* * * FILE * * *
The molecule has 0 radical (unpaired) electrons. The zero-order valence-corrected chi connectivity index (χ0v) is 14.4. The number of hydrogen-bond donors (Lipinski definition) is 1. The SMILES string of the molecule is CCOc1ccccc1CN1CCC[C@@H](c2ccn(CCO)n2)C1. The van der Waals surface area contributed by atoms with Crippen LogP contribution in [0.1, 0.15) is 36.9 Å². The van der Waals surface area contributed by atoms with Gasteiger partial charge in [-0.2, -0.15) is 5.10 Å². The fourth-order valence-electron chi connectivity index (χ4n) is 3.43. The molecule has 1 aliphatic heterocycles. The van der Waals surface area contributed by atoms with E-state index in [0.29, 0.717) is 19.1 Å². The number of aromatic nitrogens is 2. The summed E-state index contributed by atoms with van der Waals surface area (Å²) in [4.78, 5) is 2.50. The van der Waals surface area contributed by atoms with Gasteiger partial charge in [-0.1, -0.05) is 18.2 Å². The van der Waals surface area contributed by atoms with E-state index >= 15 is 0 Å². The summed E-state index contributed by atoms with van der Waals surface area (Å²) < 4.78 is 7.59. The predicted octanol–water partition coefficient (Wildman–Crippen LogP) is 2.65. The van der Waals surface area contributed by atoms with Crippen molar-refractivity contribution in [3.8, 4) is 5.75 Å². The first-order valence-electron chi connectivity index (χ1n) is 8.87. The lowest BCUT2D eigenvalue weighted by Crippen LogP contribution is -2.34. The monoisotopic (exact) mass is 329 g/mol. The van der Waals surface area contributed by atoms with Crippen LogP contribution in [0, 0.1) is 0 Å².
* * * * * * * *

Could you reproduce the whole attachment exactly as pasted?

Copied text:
The molecule has 0 radical (unpaired) electrons. The zero-order valence-corrected chi connectivity index (χ0v) is 14.4. The number of hydrogen-bond donors (Lipinski definition) is 1. The SMILES string of the molecule is CCOc1ccccc1CN1CCC[C@@H](c2ccn(CCO)n2)C1. The van der Waals surface area contributed by atoms with Crippen LogP contribution in [0.1, 0.15) is 36.9 Å². The van der Waals surface area contributed by atoms with Gasteiger partial charge in [-0.2, -0.15) is 5.10 Å². The fourth-order valence-electron chi connectivity index (χ4n) is 3.43. The molecule has 1 aliphatic heterocycles. The van der Waals surface area contributed by atoms with E-state index in [0.29, 0.717) is 19.1 Å². The number of aromatic nitrogens is 2. The summed E-state index contributed by atoms with van der Waals surface area (Å²) in [4.78, 5) is 2.50. The van der Waals surface area contributed by atoms with Gasteiger partial charge in [-0.1, -0.05) is 18.2 Å². The van der Waals surface area contributed by atoms with E-state index >= 15 is 0 Å². The summed E-state index contributed by atoms with van der Waals surface area (Å²) < 4.78 is 7.59. The predicted octanol–water partition coefficient (Wildman–Crippen LogP) is 2.65. The van der Waals surface area contributed by atoms with Crippen molar-refractivity contribution in [3.8, 4) is 5.75 Å². The first-order valence-electron chi connectivity index (χ1n) is 8.87. The lowest BCUT2D eigenvalue weighted by Crippen LogP contribution is -2.34. The monoisotopic (exact) mass is 329 g/mol. The van der Waals surface area contributed by atoms with Crippen LogP contribution in [0, 0.1) is 0 Å².